New research, published this week in the journal Applied Physics Letters, suggests that ozone gas emitted from fracturing rocks could serve as an indicator of impending earthquakes. Ozone is a natural gas, a byproduct of electrical discharges into the air from several sources, such as from lightning, or, according to the new research, from rocks breaking under pressure.
Scientists in the lab of Raúl A. Baragiola, a professor of engineering physics in the University of Virginia School of Engineering and Applied Science set up experiments to measure ozone produced by crushing or drilling into different igneous and metamorphic rocks, including granite, basalt, gneiss, rhyolite and quartz. Different rocks produced different amounts of ozone, with rhyolite producing the strongest ozone emission.
Some time prior to an earthquake, pressures begin to build in underground faults. These pressures fracture rocks, and presumably, would produce detectable ozone.
To distinguish whether the ozone was coming from the rocks or from reactions in the atmosphere, the researchers conducted experiments in pure oxygen, nitrogen, helium and carbon dioxide. They found that ozone was produced by fracturing rocks only in conditions containing oxygen atoms, such as air, carbon dioxide and pure oxygen molecules, indicating that it came from reactions in the gas. This suggests that rock fractures may be detectable by measuring ozone.
Baragiola began the study by wondering if animals, which seem – at least anecdotally – to be capable of anticipating earthquakes, may be sensitive to changing levels of ozone, and therefore able to react in advance to an earthquake. It occurred to him that if fracturing rocks create ozone, then ozone detectors might be used as warning devices in the same way that animal behavioral changes might be indicators of seismic activity.
He said the research has several implications.
"If future research shows a positive correlation between ground-level ozone near geological faults and earthquakes, an array of interconnected ozone detectors could monitor anomalous patterns when rock fracture induces the release of ozone from underground and surface cracks," he said.
"Such an array, located away from areas with high levels of ground ozone, could be useful for giving early warning to earthquakes."
He added that detection of an increase of ground ozone might also be useful in anticipating disasters in tunnel excavation, landslides and underground mines.
Baragiola's co-authors are U.Va. research scientist Catherine Dukes and visiting student Dawn Hedges.
Fariss Samarrai | Newswise Science News
Monitoring lava lake levels in Congo volcano
16.05.2018 | Seismological Society of America
Ice stream draining Greenland Ice Sheet sensitive to changes over past 45,000 years
14.05.2018 | Oregon State University
So-called quantum many-body scars allow quantum systems to stay out of equilibrium much longer, explaining experiment | Study published in Nature Physics
Recently, researchers from Harvard and MIT succeeded in trapping a record 53 atoms and individually controlling their quantum state, realizing what is called a...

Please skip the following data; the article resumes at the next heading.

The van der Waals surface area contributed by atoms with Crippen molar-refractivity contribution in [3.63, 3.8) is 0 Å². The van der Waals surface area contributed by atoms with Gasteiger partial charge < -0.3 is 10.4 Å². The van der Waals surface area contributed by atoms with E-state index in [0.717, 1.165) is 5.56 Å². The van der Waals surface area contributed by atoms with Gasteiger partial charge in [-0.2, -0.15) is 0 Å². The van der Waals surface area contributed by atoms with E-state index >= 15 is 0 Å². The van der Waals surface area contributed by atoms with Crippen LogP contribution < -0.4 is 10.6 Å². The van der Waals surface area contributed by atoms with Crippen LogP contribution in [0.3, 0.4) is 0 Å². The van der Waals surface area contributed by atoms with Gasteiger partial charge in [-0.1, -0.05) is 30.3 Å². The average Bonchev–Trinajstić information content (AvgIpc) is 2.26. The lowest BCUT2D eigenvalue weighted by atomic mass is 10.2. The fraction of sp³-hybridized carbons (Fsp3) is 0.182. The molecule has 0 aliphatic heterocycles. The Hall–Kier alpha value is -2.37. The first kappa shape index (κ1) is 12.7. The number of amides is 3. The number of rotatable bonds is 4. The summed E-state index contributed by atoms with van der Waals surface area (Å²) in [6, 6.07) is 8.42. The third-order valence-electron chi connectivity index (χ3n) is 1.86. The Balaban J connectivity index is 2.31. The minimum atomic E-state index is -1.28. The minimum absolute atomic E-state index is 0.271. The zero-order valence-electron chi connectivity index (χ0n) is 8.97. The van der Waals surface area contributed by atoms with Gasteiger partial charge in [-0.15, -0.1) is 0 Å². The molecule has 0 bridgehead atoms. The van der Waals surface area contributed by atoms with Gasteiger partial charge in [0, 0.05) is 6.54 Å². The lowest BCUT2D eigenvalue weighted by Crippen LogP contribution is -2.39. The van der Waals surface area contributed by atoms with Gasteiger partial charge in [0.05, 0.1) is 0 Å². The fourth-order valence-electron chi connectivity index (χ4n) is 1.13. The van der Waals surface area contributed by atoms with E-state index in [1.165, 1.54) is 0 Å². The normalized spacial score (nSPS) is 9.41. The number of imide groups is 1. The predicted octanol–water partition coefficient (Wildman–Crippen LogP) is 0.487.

The historic first detection of gravitational waves from colliding black holes far outside our galaxy opened a new window to understanding the universe. A...
A team led by Austrian experimental physicist Rainer Blatt has succeeded in characterizing the quantum entanglement of two spatially separated atoms by observing their light emission. This fundamental demonstration could lead to the development of highly sensitive optical gradiometers for the precise measurement of the gravitational field or the earth's magnetic field.
The age of quantum technology has long been heralded. Decades of research into the quantum world have led to the development of methods that make it possible...
Cardiovascular tissue engineering aims to treat heart disease with prostheses that grow and regenerate. Now, researchers from the University of Zurich, the Technical University Eindhoven and the Charité Berlin have successfully implanted regenerative heart valves, designed with the aid of computer simulations, into sheep for the first time.
Producing living tissue or organs based on human cells is one of the main research fields in regenerative medicine. Tissue engineering, which involves growing...
A team of scientists of the Max Planck Institute for the Structure and Dynamics of Matter (MPSD) at the Center for Free-Electron Laser Science in Hamburg investigated optically-induced superconductivity in the alkali-doped fulleride K3C60under high external pressures. This study allowed, on one hand, to uniquely assess the nature of the transient state as a superconducting phase. In addition, it unveiled the possibility to induce superconductivity in K3C60 at temperatures far above the -170 degrees Celsius hypothesized previously, and rather all the way to room temperature. The paper by Cantaluppi et al has been published in Nature Physics.
Unlike ordinary metals, superconductors have the unique capability of transporting electrical currents without any loss. Nowadays, their technological...
02.05.2018 | Event News
13.04.2018 | Event News
12.04.2018 | Event News
18.05.2018 | Power and Electrical Engineering
18.05.2018 | Information Technology
18.05.2018 | Information Technology